Me? I bought both albums at the same time nearly 15 years ago. After hearing “Freeway Jam” I knew I was destined to own Blow By Blow. With everything I’d read it seemed that both Blow By Blow and Wired were companion pieces, so I figured I’d order both. Save money on shipping. While I instantly connected with Blow By Blow, Wired was a different story. I was sort of taken aback by the harshness of the guitar and Hammer’s synth work. They were very much in your face. There were tracks that stood out instantly. “Led Boots” was the opener and it felt like one hell of an opening salvo. All of the new components were front and center; Hammer’s space age-y synth sound, Walden’s progressive playing, and Beck’s biting new guitar tone. But they meshed well together. Next track “Come Dancing” is a fun groovy number that has some more restrained blues playing by Beck, as well as some of Max Middleton’s tasty electric piano. All around it’s a great track. Then we’re hit in the face with, in my opinion, the best track on the album. Beck and company tackle Charles Mingus’ “Goodbye Pork Pie Hat”, a song so groovy and funky that you forget what album you’re even listening to. It’s an ode to both the past and the present. Beck plays some of his most fluid lines on this album, as well as evolving his playing into some next phase category. I really feel this song should be played to every up and coming guitarist when needing a lesson in innovation.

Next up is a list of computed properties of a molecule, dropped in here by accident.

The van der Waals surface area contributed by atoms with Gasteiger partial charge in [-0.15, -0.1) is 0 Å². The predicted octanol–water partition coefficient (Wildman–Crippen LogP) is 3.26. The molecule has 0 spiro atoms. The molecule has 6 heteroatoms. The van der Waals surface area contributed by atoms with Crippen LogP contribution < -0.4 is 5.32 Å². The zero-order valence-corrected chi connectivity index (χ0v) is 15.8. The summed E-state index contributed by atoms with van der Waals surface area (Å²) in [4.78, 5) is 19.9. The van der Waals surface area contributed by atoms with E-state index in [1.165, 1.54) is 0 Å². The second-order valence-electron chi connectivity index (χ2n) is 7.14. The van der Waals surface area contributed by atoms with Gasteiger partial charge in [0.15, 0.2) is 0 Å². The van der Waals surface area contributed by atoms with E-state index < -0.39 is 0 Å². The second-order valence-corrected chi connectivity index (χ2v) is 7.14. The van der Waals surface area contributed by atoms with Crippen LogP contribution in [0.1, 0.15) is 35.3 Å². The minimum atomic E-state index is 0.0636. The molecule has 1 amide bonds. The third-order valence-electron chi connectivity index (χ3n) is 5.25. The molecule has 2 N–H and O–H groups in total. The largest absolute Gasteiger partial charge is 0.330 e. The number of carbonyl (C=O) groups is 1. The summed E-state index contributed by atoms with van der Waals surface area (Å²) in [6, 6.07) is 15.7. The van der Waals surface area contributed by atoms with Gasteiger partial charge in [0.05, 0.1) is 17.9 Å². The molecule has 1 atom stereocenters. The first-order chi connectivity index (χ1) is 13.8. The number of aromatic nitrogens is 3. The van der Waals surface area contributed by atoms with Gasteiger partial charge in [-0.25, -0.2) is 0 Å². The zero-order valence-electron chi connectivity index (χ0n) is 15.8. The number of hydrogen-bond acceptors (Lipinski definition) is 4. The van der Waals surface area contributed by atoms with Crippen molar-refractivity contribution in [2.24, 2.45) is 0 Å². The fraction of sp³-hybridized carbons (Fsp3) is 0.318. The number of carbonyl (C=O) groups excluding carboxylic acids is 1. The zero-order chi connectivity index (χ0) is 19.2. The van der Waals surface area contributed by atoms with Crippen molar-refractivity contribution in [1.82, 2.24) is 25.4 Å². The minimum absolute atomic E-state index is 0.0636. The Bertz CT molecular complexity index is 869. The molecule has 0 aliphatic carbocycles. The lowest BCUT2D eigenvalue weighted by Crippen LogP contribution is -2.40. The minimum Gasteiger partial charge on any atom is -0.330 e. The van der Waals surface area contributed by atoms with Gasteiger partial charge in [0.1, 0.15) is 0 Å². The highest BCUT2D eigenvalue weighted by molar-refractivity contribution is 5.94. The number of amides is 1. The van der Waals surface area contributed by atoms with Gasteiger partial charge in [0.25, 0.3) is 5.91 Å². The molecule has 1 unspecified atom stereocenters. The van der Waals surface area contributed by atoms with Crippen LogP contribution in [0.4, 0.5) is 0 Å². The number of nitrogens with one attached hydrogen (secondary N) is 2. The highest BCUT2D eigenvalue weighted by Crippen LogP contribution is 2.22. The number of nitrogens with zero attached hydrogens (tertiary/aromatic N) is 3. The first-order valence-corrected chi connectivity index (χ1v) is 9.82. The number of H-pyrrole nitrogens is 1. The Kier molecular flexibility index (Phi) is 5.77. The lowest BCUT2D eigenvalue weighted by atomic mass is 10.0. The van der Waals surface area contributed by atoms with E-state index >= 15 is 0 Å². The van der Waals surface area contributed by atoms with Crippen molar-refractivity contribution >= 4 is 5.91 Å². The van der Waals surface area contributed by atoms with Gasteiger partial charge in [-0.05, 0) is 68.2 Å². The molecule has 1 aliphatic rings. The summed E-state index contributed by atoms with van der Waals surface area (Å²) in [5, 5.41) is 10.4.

So Wired hits you with a one-two-three punch before “Head For Backstage Pass” comes roaring in like a fusion smorgasbord. Slap bass, big drums, and some great electric piano come roaring in. While impressive, it’s not really a song that grabs you like what we’ve heard before. “Blue Wind” seems to be Jan Hammer’s moment to shine. It’s a lot of synth-y noise, like a precursor to the Miami Vice theme. Take from it what you will. “Sophie” has its moments, but to me it just sounds like a so-so Larry Coryell song. The back and forth between Beck’s guitar and Hammer’s synth just doesn’t do much for me. “Play With Me” gets some of that groove back with some great clavinet playing. There’s almost this junkyard wonkiness to the song that makes it endearing. It feels like a real palate cleanser. “Love Is Green” is a beautifully baroque piece that ends the album.